Laurel Neme – The Elephant’s New Shoe (10/6/20) - One of the biggest challenges was probably the long time it took to go from draft to publication. From submission to acceptance and from acceptance to publication all takes time. But I have to say that my impatience vanishes pretty quickly as soon as I hear of a child reading my book and it connects. That’s the reward that keeps me motivated! [Patience with every aspect of publishing is so tough.]
Aneta Cruz – Juan Has the Jitters (10/6/20) – I’ve always said that PBs are the hardest thing to write. Yet, for some reason, Juan Has the Jitters sort of wrote itself. :o) [Maybe, because it came from your heart.]
Heather Montgomery – Who Gives A Poop: Surprising Science from One End to the Other (10/13/2020) - Getting the first draft down on the page! It’s like wrestling an octopus. I always think I’ve got it figured out, until I place my hands on the keyboard and they refused to dance. Once upon a time I thought I’d get better with practice; now I know I have to just deep-breath my way through this part of my process. [That's quite an image. But we're glad you struggle through the 1st draft!]
Rajani LaRocca - Seven Golden Rings: A Tale Of Music And Math (10/20/20) - The biggest challenge was getting the author’s note just right—it explains binary numbers and how they are related to both Bhagat’s story in Seven Golden Rings and the computers we use today. [Yikes! Trying to distill that complexity into accessible bites would be daunting.]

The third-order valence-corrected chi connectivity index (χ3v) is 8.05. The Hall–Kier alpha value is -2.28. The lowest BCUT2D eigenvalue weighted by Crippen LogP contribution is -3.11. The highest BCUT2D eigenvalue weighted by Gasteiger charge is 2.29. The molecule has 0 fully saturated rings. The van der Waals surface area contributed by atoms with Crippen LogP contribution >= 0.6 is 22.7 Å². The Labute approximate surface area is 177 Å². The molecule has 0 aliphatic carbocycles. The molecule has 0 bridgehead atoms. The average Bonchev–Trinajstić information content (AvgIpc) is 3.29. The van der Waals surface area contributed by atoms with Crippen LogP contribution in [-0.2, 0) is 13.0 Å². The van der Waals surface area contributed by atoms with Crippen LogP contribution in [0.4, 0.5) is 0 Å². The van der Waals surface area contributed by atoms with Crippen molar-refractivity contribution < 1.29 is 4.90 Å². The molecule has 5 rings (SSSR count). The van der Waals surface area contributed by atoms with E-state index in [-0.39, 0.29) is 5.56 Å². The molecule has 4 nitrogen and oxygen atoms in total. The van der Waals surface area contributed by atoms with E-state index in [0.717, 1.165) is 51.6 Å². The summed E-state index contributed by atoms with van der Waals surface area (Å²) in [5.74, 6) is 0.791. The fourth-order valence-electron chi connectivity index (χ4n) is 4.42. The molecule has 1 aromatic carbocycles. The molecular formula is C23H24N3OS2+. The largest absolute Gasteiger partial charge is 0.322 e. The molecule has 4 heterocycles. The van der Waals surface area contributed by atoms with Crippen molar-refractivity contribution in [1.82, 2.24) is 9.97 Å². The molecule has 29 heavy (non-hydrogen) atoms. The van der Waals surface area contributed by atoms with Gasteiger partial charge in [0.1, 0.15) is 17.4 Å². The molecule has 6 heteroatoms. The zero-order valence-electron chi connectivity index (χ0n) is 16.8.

Are there any upcoming projects that you are working on now that you can share a tidbit with us?
Vicky Fang - I’m working on books 3 and 4 of the Layla and the Bots series, AND I am working on my author-illustrator debut! My early graphic novel, Friendbots, will launch with HarperAlley in Summer 2021, featuring two little robots named Blink and Block. Blink is scanning the playground for treasure, but Block is pretty sure there’s no gold to be found. When Blink finds a penny and decides to make a wish, will these two new pals find treasure after all--or maybe something even better?
Laurel Neme – I’m always juggling several projects. In addition to several book manuscripts, I’m also working on a series of articles for Mongabay.com, tentatively called wildlife innovations—that will highlight positive stories about solutions to problems affecting wildlife. I’m also looking forward to doing a bunch of virtual school visits! While I prefer to be in person, the magic of Zoom has some advantages—especially in creating the opportunity to meet more kids and teachers around the globe.